Meanwhile Eva continues to impress at the store. She attends to the store’s advertising, noting, for example, that “Mr. McCarthy always seems to me to put too many things in his windows. I’ve thought a good many times that if he chose his things with more care and have fewer it might catch the eye better.”  She discovers that there are “books written about the business? . . .  Things you can study and learn?” and begins to devour them. She learns the names of the store’s customers, begins to “personal shop” for them, and is eventually promoted to the head of the estimable Ladies’ Cloaks and Suits department.

When Lester begins to recover from his paralysis, he and Eva face a decision. Should they return to their former and miserable system, or continue as they are—idiosyncratic but happy? Lester is quite sure he does not want to return to his job. “Could he do any better than before his miserable, poorly done, detested work? Could he hate it any less? . . . It kept him from his real work, vital living, creative work, work he could do as no one else could, work that meant the salvation of his own children.”

He is equally sure that Eva does not want to return to housework. “That complacent unquestioned generalization, ‘The mother is the natural home-maker’; what a juggernaut it had been in their case! How poor Eva, drugged by the cries of its devotees, had cast herself down under its grinding wheels—and had dragged the children in under with her. It wasn’t because Eva had not tried her best. She had nearly killed herself with trying. But she had been like a gifted mathematician set to paint a picture.”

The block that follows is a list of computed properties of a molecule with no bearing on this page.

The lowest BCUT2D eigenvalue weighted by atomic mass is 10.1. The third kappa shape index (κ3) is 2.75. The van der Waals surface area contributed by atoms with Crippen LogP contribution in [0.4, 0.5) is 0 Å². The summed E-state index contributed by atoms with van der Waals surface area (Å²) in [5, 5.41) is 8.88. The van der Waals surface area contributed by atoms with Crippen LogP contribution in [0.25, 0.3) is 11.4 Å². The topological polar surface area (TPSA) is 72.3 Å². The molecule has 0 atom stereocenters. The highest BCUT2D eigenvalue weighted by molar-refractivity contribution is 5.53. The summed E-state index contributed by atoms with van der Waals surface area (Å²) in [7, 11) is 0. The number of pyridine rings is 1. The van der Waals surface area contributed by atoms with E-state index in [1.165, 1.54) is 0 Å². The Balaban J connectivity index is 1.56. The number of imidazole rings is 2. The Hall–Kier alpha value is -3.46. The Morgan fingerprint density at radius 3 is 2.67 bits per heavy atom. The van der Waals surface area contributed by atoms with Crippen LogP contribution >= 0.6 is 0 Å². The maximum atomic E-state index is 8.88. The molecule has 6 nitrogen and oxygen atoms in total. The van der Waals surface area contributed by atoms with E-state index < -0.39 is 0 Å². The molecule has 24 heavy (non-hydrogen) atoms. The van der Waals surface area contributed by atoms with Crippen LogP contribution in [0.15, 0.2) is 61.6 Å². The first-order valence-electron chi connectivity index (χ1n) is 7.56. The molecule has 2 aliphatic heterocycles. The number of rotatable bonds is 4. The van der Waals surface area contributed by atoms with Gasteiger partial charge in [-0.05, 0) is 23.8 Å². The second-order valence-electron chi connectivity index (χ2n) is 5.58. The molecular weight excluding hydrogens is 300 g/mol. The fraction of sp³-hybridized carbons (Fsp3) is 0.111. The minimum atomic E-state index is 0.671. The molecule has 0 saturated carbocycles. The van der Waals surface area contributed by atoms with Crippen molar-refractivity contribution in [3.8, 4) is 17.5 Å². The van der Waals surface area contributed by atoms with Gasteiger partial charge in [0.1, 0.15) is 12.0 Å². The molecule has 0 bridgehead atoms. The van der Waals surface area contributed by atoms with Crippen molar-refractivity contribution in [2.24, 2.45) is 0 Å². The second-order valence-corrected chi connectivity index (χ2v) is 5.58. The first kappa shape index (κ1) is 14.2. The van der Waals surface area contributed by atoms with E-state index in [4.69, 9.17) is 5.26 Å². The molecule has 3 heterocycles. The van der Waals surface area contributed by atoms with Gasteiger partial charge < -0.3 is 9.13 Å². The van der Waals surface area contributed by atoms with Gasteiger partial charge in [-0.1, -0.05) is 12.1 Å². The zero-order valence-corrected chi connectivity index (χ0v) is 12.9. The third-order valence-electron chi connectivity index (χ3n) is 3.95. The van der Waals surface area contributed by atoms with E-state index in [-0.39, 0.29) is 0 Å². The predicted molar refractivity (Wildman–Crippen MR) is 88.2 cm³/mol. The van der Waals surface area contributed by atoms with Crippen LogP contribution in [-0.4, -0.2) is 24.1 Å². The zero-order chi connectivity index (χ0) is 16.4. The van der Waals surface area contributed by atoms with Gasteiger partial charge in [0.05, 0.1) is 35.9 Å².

And yet, as they see it, “Tradition swung a bludgeon [that they knew they] could not parry. So Eva and Lester decide to pretend that Lester is unable to recover so that they may shape their family and work lives as they choose.

An unresolved and possibly unresolvable tension in Canfield-Fisher’s novel is that while she wants to demonstrate how much success and pleasure Eva gets from her work at the store, she also wants to argue that the world of business and commerce is immoral. Lester decides not to return to work not only because he does not find it fulfilling, but also because of his disgust for the idea that “men are in the world to get possessions, to create material things, to sell them, to buy them, to transport them, above all to stimulate to fever-heat the desire for them in all human beings.” The very same world that inspires his disgust is the world in which his wife flourishes. I think that Canfield-Fisher falls into a bit of her own trap here—valorizing Lester’s taking on of traditional women’s work at home while remaining uneasy about Eva’s taking on of traditional men’s work at the store. However, she does offer, with skill and clarity, a strong argument for the benefits experienced by all family members when parents are able to choose to engage in work that allows them to fulfill themselves and explore their capacities.

ABOUT

SARAH SKWIRE

 Sarah Skwire is a fellow at Liberty Fund, Inc. She is a poet and author of the writing textbook Writing with a Thesis.